4 November 2012

Ethiopia: Pro-Labour Laws Bedevil National Future


Fundamental ideological shifts that Ethiopia experienced in the aftermath of the Imperial Regime have not brought meaningful differences on the law that governs the relationship of labour and capital.

This regime of the law has neither been changed significantly in both the capitalist imperial and socialist military Ethiopia, though a significant difference was expected.

Both regimes have accorded labour with a superior protection than capital, even if the latter should have prevailed, at least in the capitalist Ethiopia. Little has also changed in the post-DergueEthiopia.

Of course, the current Ethiopian constitution gives equal protection to both labour and capital. Moreover, the industrial policy of the ruling-EPRDF claims to favour capital than labour, even though the facts on the ground reflect the opposite.

Under the existing labour law of Ethiopia, an employee whose employment contract is unlawfully terminated can claim either a payment of up to her 12 months wage or reinstatement to his job together with certain payments, irrespective of the employer's will.

The preamble of the existing labour law explicitly states the chief objective of the law is enabling workers and employers to maintain industrial peace and work in the spirit of harmony and cooperation towards the comprehensive development of our fair nation. But the provisions of the law show significant discrepancy with its set of objectives.

Enforcement of the law also exhibits a practice marred by sympathy to labour, resulting in an even favourable treatment of labour.

Industrial peace without a minimum fair treatment of the two vital factors of production could never be realised. This, certainly, ends in denying the country an efficiency that is needed for the competition of our products in the international market.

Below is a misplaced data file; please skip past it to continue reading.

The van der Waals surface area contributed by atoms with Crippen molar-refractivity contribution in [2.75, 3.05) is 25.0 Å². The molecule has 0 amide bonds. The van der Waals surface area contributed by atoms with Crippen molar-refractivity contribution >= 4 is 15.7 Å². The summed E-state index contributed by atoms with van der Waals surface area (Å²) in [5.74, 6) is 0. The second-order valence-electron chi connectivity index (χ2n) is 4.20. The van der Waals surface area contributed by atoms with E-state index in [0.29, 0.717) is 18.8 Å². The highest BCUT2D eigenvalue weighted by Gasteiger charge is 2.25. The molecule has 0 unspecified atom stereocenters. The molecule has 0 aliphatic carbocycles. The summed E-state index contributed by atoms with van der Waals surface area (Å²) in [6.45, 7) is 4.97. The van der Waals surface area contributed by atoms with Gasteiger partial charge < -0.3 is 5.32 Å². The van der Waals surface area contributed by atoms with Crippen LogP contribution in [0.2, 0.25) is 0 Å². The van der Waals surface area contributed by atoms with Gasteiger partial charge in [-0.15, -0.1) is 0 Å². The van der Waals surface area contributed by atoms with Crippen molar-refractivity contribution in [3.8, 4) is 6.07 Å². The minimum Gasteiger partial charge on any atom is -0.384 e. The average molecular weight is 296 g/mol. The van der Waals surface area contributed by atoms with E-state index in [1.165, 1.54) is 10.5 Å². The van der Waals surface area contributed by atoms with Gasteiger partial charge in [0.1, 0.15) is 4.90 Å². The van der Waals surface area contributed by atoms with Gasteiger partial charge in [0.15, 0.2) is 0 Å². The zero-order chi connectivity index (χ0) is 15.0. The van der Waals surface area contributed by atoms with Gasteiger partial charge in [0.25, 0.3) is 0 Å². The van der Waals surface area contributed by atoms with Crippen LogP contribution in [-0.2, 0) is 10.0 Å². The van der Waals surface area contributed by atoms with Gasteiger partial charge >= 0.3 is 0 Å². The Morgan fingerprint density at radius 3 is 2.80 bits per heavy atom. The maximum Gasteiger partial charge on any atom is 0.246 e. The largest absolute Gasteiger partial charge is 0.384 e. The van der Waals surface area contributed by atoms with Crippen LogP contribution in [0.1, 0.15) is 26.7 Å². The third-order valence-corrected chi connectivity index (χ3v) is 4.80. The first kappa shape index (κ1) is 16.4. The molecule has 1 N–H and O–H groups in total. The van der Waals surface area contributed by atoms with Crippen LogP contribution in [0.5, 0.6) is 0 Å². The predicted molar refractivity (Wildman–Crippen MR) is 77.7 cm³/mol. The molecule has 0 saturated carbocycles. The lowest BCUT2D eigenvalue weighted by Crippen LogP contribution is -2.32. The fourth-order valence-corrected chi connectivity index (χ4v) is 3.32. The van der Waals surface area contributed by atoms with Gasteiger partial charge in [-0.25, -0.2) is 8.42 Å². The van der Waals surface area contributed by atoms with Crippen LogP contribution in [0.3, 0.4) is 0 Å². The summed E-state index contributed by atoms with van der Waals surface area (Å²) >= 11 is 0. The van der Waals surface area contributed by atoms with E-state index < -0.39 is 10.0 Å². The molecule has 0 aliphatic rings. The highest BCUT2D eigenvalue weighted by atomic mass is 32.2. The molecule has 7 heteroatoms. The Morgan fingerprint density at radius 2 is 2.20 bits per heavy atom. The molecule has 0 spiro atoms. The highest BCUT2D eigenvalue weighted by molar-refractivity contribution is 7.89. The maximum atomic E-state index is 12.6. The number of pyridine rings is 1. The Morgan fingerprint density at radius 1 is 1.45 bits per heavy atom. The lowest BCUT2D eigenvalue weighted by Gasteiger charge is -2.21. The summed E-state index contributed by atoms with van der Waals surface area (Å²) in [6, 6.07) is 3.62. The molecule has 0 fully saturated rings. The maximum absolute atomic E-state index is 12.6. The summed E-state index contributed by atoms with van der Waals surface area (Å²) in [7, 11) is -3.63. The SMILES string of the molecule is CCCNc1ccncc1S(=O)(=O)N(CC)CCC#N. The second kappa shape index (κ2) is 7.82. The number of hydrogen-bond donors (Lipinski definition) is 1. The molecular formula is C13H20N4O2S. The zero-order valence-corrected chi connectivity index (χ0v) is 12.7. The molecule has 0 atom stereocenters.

Our poor nation that lives in desperate need for capital, from both local sources and foreign direct investment, should not be reluctant on the demands of capitalists. Otherwise, it remains with its labour intensive economy, and hence without the indispensable capital that it highly needs for its development.

The inflated privileges an employee enjoys here in Ethiopia, a country where there is cheap labour and high unemployment, takes me with an immense surprise.

It is undeniable that problems of diligence, tardiness, loyalty and lack of dedication loom in our labour market. Much of it traces its source from the culture.

Rewarding this uncompetitive labour with legally warranted privileges in preference to capital, the vital but scare factor of production, is at least not the right way forward.

What is even worse is it would not help improve the poor qualities of the working culture that has been the root cause of the nation's backwardness in many aspects.

I would see the repercussions of a sudden shift to favour the capitalist in a nation where labour was accorded with undeservedly favourable treatment for over four decades.

It would definitely have an unprecedented political impact both to the society, at large, and particularly to the relationship between the working force and the ruling party.

The current hyper pro-labour sentiment, if not changed as early as possible, would cost the nation its opportunity to take, for instance, its share of the 85 million job opportunities China's economy is expected to shed out to the third world over the next five years.

However, the long-term interest of the nation demands a change towards placing capital where its economic importance might take it.

Tagel Getahun is a legal advocate.

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